The truth is that implementation of DMARC can be a time consuming and resource-intensive process, and even then it will only guard against direct domain spoofing. It won’t mitigate the risk of attackers sending phishing emails from hacked accounts or of “cousin domain attacks”, where emails are sent from a domain that looks like the one being abused.'Implementation of DMARC can be a time consuming and resource-intensive process' Click To Tweet
Defence in depth
The discovery of 1.4 billion breached credentials on a dark website last December should be a wake-up call for industry stakeholders everywhere that passwords are no longer fit-for-purpose. In an ideal world, every organisation would switch to multi-factor authentication (MFA) for all privileged accounts — in one swoop, neutering a large majority of phishing attacks which seek to harvest static credentials.
We don’t live in such a world, however, so organisations must look to layer up phishing defences one on top of another to reduce risk. DMARC has its place, as do built-in anti-phishing tools in AV products, browsers and the like that prevent users visiting phishing sites or opening malware. But user awareness and education remains a vital measure which few organisations are getting right. Policies can be opaque and poorly communicated while training for many falls wide of the mark.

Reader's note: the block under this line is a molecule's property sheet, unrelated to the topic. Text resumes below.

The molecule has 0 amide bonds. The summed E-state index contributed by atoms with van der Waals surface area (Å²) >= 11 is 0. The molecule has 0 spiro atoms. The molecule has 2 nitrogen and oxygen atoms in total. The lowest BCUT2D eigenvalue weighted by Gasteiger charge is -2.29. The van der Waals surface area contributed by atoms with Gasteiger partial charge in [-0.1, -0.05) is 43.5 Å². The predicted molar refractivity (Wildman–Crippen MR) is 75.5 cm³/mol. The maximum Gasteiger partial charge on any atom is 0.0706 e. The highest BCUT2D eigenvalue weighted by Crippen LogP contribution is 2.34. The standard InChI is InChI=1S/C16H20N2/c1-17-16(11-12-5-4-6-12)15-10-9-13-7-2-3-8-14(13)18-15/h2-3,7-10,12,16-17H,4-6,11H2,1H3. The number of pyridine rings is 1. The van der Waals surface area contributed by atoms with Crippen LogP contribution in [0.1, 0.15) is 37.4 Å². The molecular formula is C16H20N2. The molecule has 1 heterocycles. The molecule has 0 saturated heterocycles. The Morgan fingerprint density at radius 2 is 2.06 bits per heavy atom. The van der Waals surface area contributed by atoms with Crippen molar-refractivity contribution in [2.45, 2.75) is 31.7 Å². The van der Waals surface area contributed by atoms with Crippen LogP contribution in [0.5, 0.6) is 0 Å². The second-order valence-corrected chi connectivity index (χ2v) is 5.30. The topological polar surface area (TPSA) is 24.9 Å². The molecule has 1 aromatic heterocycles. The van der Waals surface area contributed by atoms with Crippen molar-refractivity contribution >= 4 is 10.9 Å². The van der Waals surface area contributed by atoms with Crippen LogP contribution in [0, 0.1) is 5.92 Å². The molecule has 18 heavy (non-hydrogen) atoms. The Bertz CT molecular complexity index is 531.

That’s why IT security leaders should redouble their efforts this year to find better, more inspiring ways to change user behaviour. The best tools will offer users real-world simulations in bite-sized chunks. These will be served up at regular intervals throughout the year and constantly evolve to take account of the ever-changing threat landscape. Perhaps most importantly, they will also provide detailed feedback and reporting so managers can assess the effectiveness of risk reduction efforts.
This kind of multi-layered approach will help turn that weakest link into a formidable first line of defence, backed up by a raft of other tools to help stop attackers in their tracks.
Phil Muncaster ist technischer Redakteur und Herausgeber mit über 12 Jahren Erfahrung bei einigen der größten Technologiepublikationen auf dem Markt, darunter Computing, The Register, V3 und MIT Technology Review. Er verbrachte mehr als zwei Jahre in Hongkong und konnte dadurch tief in die asiatische Technologieszene eintauchen. Jetzt ist er nach London zurückgekehrt, wo die Informationssicherheit zu einem wichtigen Schwerpunkt seiner Arbeit geworden ist.